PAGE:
Hazardous Waste, Recyclable Oil, and 4 things your employees need to know.
Being knowledgeable about the dangers of all chemicals in your workplace is the first step to a safer work environment.
As one of the most valuable resources the Earth has to offer, oil is commonly found in many workplaces, from factories and plants to gas stations and restaurants. While oil is necessary it can also be a danger to employees if not labeled and handled properly. The Occupational Safety and Health Administration (OSHA) outlines a number of safety guidelines to ensure workers handle all materials correctly.
The biggest and most important responsibility of an employer is being informed and protecting all employees. Here are four of the most important steps an employer can take to ensure safety:
Know The Materials You’re Working With
Often the words “waste oil” and “used oil” are used interchangeably, but they are not the same. Waste oil is oil that has been contaminated and cannot be used for its intended purpose. Waste oil can be hazardous and must be disposed of or stored according to strict OSHA regulations to prevent illness or accident. Used oil is oil that has been used for its intended purpose and can now be recycled and re-refined to be used again. Both types pose a threat to drinking water sources and thus must always be carefully handled.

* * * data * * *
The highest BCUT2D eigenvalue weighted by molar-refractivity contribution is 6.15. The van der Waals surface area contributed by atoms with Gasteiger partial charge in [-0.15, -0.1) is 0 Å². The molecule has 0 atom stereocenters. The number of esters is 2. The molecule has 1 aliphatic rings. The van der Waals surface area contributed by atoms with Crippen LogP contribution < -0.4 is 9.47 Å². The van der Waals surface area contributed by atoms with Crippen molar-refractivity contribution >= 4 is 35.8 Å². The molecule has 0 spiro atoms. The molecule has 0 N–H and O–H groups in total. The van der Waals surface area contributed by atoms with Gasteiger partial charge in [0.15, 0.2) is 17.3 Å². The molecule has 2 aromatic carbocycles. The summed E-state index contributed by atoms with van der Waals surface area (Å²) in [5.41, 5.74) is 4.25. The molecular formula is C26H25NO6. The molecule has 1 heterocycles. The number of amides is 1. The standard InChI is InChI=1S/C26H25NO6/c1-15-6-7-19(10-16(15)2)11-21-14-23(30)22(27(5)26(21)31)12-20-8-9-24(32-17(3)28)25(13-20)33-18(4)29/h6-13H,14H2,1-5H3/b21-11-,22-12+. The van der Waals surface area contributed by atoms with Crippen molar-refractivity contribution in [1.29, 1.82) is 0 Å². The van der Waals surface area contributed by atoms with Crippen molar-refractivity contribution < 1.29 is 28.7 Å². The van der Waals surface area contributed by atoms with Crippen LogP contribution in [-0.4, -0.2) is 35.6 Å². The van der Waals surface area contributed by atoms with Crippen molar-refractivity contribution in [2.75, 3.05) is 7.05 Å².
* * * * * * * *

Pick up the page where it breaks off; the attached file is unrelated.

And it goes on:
Oil is a class B fire hazard, meaning it requires specific fire extinguishers that use sodium or potassium bicarbonate. Chemical hazards can cause serious dangers when they are not thoroughly controlled. Oil can cause fires, explosions, and toxic emissions. Employers are also responsible for providing fire prevention information, safe exits, escape routes, and hazard communication. If people remain informed and prepared, many of the risks associated with oil use and storage can be prevented.
OSHA requires that all businesses provide safety training, personal protective equipment, and an emergency action plan. By keeping up to date on regulations and guidelines, employers can ensure that they are not liable when things go wrong. Furthermore, employers are responsible for reporting any injuries or illnesses that occur while on the job. By doing so, they can prevent future accidents. Conducting business in a safe and secure way gives employers the power to be efficient.
Stay Up To Date
OSHA frequently releases new information and statistics to help businesses maintain the best possible working conditions. Each year OSHA holds a safety conference which presents the newest information available about conditions in the workplace. In addition, when employers receive new rules, regulations, or warnings they are responsible for relaying the information to their employees and taking the appropriate steps for compliance and improvement.
Having all information and safety equipment prominently displayed and explained will keep employers and employees safe and competent. While working with oil is often unavoidable, the dangers associated with it are avoidable and should be treated with care and concern.